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  • In the first episode of Season 2 Trina and Sarah speak with Janet O'Brien, an amazingly courageous and resilient woman who lost her son Luke to a one-punch assault in Tallaght, South West Dublin on Halloween night 2017. His killer, 21 year old Jack Hall Ellis of Lismore Road in Crumlin, a childhood friend of Luke, punched him in his words “in drunkenness and anger” on the old Blessington Road after they left a pub. 13 days later Luke who was just 20 lost his fight for life in hospital from the injuries to his brain that he sustained when he hit his head on the ground as a result of the punch. Hall Ellis had downed up to ten double shots rum that night the court heard after he pleaded guilty in 2019 to the unlawful killing of Luke O' Brien O'Reilly and he was jailed for five years. Before his release from prison late last year Luke’s mother Janet met her son’s killer as part of the Restorative Justice Process, something she sought out herself, it has to be stressed. During that meeting she showed Hall Ellis a photograph of her son as he fought for his life in hospital during those last days. Janet has kindly agreed to tell us her painful story , she believes one punch assaults should carry a minimum sentence and she would encourage more people to avail of restorative justice.


    Or go to Home - Restorative Justice to find out more

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  • The Real Lives Untold podcast is back - the first episode of Season 2 drops Wednesday 27th September.

    Trina O'Connor and Sarah O'Connor are taking you on another journey through the captivating stories of more fascinating, insightful and courageous guests who talk about how their lives were devastated by murder, sexual abuse, domestic abuse and cyber bullying.

    The co-hosts also speak with investigators of high profile murders and feuds and to people who have worked with criminals on the inside.

    In their podcast Sarah and Trina, both of whom have a background in criminology, focus on all things crime and human interest, creating a space for people to tell their stories and raise awareness.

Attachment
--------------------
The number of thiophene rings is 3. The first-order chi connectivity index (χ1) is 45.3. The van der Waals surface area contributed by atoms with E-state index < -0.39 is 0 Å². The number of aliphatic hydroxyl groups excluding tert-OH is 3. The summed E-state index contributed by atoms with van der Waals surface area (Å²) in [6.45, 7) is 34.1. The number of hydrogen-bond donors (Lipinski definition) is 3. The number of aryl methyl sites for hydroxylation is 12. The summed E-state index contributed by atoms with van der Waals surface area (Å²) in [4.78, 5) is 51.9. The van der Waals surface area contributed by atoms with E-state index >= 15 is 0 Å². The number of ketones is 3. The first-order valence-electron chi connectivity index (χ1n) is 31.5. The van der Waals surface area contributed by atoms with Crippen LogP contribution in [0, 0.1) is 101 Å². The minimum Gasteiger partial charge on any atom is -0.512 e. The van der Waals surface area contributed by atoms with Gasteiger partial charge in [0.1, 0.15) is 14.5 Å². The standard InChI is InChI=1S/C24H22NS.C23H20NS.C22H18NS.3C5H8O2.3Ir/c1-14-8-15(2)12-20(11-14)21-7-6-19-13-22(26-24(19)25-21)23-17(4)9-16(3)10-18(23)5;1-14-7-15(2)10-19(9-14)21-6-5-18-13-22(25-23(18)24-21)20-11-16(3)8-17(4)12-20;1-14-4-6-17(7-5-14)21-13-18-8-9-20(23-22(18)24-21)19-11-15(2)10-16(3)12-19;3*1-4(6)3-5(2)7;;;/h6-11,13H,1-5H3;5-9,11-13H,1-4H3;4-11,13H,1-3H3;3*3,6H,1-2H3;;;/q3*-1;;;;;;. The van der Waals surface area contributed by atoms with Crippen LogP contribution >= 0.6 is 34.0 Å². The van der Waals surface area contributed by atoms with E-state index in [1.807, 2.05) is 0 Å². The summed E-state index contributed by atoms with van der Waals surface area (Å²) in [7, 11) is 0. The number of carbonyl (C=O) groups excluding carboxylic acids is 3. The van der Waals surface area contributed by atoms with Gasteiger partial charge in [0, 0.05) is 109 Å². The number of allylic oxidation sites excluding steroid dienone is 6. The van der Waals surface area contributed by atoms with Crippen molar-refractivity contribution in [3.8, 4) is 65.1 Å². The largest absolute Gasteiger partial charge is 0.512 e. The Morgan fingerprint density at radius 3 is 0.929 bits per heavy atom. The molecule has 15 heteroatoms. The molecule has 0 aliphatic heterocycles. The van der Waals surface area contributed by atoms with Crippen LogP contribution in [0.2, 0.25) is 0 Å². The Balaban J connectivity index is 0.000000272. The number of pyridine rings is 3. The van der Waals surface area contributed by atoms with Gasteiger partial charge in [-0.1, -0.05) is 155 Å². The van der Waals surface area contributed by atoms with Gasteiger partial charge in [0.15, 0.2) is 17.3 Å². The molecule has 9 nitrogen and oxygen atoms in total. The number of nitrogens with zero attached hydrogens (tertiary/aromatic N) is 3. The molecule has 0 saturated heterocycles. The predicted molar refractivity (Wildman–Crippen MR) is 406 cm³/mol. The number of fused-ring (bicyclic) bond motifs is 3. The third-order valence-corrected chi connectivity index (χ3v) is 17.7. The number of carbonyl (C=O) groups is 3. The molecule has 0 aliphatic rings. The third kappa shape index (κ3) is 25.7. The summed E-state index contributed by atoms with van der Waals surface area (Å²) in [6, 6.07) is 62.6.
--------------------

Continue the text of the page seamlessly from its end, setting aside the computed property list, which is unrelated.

Sarah has worked as a Crime and Courts Correspondent and has produced and presented a number of documentaries. Trina is a criminologist and psychologist who works in the community.

    Have a listen to our Season 2 Trailer.

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  • Today we are joined by Kathleen Chada, an incredibly inspirational woman who has been through so much since her two sons 10 year old Eoghan and 5 year old Ruadhri were murdered by their father and her then husband Sanjeev Chada ten years ago this week on the 29th July 2013.

    He told Kathleen he was taking the boys bowling that Sunday evening but when they didn’t return the country’s first every child rescue Ireland alert was issued.

    The boys remains were found the next day after he had murdered them and placed them in the boot and then crashed his car in Ballintubber County Mayo.

    He pleaded guilty to their murders the following year.

    Kathleen has written a book entitled “ Everything” as a tribute to the boys. Its been described as a beautiful though painful celebration of their young lives. But it illustrates so powerfully how its possible to rebuild your life even in the most devastating of circumstances.

    Kathleen talks to Sarah and Trina about her life, her unimaginable loss , the betrayal, the potential red flags in her relationship with the boys' father, what and who has helped her over the past ten years to come to terms with losing Eoghan and Ruaidhrí.

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  • Today we speak to Welsh rugby star Wesley Cunliffe from Newport who in his own words says the sport saved him from a life of crime. At a very young age, as the eldest of his siblings, driven by poverty, circumstance and tragedy, he was stealing to feed his family. By the age of 13 he was recruited by a drug gang to babysit their stash, heroin, cocaine, ecstasy.

    He worked for the gang to support his family. At the age of 16 he underwent life saving surgery when he was stabbed six times for a bag full of drugs after he was followed by rival gang members and set upon. This was the turning point for him.

    He found rugby, developed a passion for it and with the support of family and the police he went on to play semi professional rugby and is coaching people from disadvantaged backgrounds at the school of hard knocks.

    Wes chats with Sarah and Trina about his experience of being attacked and stabbed and seeing the effects on his family as he lay in hospital.

    In his own words.

    He talks about his semi professional career playing rugby, how he wasn't judged for where he came from or the colour of his skin when he played and continues to play . He said rugby became like a "second father" to him.

    He's now helping young people who find themselves stuck in the scenarios he got involved in and diverting them away from criminal behaviour.